Permissioned Non-Anonymous Testnet

Those who’ve read more than one post on this blog know that I’ve been saying for a while that the best the MaidSafe project can hope for is to create a more private version of BitTorrent. Part of their plan that is extremely unlikely to materialize is Safecoin and that is becoming more obvious with every version of their test network.

If you missed the recent drama it all started in late March when somebody decided to keep filling up network vaults to full capacity which brought down Test Network 15.

Should the investors worry? No. Long story short, after the first permissioned test MaidSafe claims the software is known to work perfectly when it’s not attacked so theoretically speaking it’s all great.

Test 16 did not show any bugs and, barring the attacker’s participation, was fine and would be Alpha 2.

But unfortunately the Internet isn’t a friendly place, so the previous delayed roadmap has been delayed again. From the same post:

We have done the donkey work here, mostly, but need to spend a few short weeks at least soak testing and finalising the mutable data integration to a point where we are happy to release the next testnet.

Few short weeks, eh? According to Irvine, here’s what needs to be done:

In terms of what is really required to sort this completely, then it’s node age, secure name, full sig checks, safecoin, data chains etc.

This “wee bit of work” (as Irvine put it in another comment) could take months. If they get this done by July I’ll be surprised. It’s already been close to 2 weeks since they introduced permissioned alpha testing.

Previously I wrote about some of these measures before and concluded it won’t work.

In the meantime, here‘s how SAFE testnet works now:

This testnet makes use of the invitation-based accounts feature we explained in last week’s update. This is a temporary solution that aims to prevent account-spam creation.

But sadly that’s not good enough.

My website/service has disappeared: safe://tpirate.4tee2

Oops! That’s very interesting because according to the SAFE developers that was supposed to be “unpossible”.

We completed invitation-based account creation3, so that test and alpha networks cannot be spammed by creating thousands of fake accounts, even before the introduction of Safecoin.

Clearly the first round of lame “security measures” devised by the MaidSafe developers don’t work and if you haven’t begin to wonder just how incompetent those people are, you should reconsider.

Under a new permissioned test regime now all testers’ personally identifiable information (email address) is available to the MaidSafe “community” forum owners while IP’s are logged by MaidSafe (the company). And despite all that they still can’t find who’s screwing with the network!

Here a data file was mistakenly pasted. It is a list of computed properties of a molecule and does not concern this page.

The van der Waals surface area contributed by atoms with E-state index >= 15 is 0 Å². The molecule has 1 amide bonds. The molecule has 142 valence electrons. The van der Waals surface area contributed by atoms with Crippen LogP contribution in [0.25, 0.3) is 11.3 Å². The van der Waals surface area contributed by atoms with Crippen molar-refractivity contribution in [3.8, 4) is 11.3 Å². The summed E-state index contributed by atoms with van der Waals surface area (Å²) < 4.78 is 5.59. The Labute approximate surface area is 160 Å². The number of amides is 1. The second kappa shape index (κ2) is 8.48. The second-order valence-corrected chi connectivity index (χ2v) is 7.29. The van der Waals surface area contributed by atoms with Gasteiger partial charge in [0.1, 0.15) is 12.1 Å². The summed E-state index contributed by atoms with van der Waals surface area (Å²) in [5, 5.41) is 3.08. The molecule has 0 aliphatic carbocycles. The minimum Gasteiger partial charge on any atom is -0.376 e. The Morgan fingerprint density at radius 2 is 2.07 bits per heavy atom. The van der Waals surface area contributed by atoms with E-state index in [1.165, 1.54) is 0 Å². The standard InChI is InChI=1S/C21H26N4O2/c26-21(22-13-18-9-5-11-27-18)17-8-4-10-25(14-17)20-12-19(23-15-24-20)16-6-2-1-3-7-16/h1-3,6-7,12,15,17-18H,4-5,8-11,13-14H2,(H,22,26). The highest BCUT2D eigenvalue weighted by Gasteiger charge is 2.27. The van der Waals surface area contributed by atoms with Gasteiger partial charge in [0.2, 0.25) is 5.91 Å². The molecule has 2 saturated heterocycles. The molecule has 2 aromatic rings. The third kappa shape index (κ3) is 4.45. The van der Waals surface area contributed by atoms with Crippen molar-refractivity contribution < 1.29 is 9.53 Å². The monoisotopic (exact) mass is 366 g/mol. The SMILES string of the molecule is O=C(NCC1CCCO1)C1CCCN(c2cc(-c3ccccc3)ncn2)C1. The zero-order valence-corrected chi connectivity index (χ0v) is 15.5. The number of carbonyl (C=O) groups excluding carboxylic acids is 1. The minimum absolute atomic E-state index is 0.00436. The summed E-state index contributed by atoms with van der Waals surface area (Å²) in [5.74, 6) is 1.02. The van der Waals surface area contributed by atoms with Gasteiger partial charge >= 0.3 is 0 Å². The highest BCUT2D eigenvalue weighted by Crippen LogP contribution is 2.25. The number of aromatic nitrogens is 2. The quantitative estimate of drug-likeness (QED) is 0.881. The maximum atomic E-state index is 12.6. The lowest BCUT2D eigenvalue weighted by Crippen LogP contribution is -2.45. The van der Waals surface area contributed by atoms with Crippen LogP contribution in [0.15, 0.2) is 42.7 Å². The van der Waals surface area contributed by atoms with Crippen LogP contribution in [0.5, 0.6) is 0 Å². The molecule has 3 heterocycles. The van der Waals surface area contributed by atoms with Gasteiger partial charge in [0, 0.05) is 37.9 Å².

Like a piece of government-crafted legislation, the actual effect has been diametrically opposite from the proclaimed goal and one can safely say the “SAFE Network” is currently the least safe network on the planet.

This hasn’t yet dawned on the experts on the “community” forum (“brilliant progress”, says one; “piece of mind”, says another) and the MAID “investors”.

Having said that, I wouldn’t exclude the possibility that the shitcoin itself (MAID) doesn’t hit new higher highs before even the stupidest of the “investors” realize it’s not worth shit.

P2P Storage Across the Pond

Storj is another crypto-storage startup based across the pond but the story is the same: after years of various “tests” it’s obvious they’ve no clue what they’re doing.

Who or what is to blame? Why of course Bitcoin. The cost of transactions is too damn high! Never mind that they have nothing to transact with.

Storj is now moving to Ethereum which gives the project a new lease on life. They now have 2-3 quarters to “migrate” their vaporware to Ethereum so just like MaidSafe, they’re good until 2018.

I used to think they weren’t as bad as MaidSafe, but I think I made a mistake. They’re more humble so heads-up for that, but the tech is just as bad.

More on their recent move to Vitalicoin:


These moves by the two projects are nothing but temporary delays of the final reckoning that awaits them. Both of these have minimal chances to accomplish anything, and their valuations definitively don’t reflect that.

As far as MaidSafe is concerned I predict new “security” measures that should be completed “within few short weeks” won’t work and they’ll either further restrict access to testnets (they’ve already started switching to MaidSafe company-run vaults!) or decide to take a few additional “short weeks” to sort new problems. But as they make progress on non-essential features that could push the price up so I wouldn’t short MAID at this point.

Unless you’re a day-trader with plenty of time on your hands, you may want to use this opportunity to exchange these crapcoins for Bitcoin and sit tight till until BU gives up and BTC reaches the previous all-time high.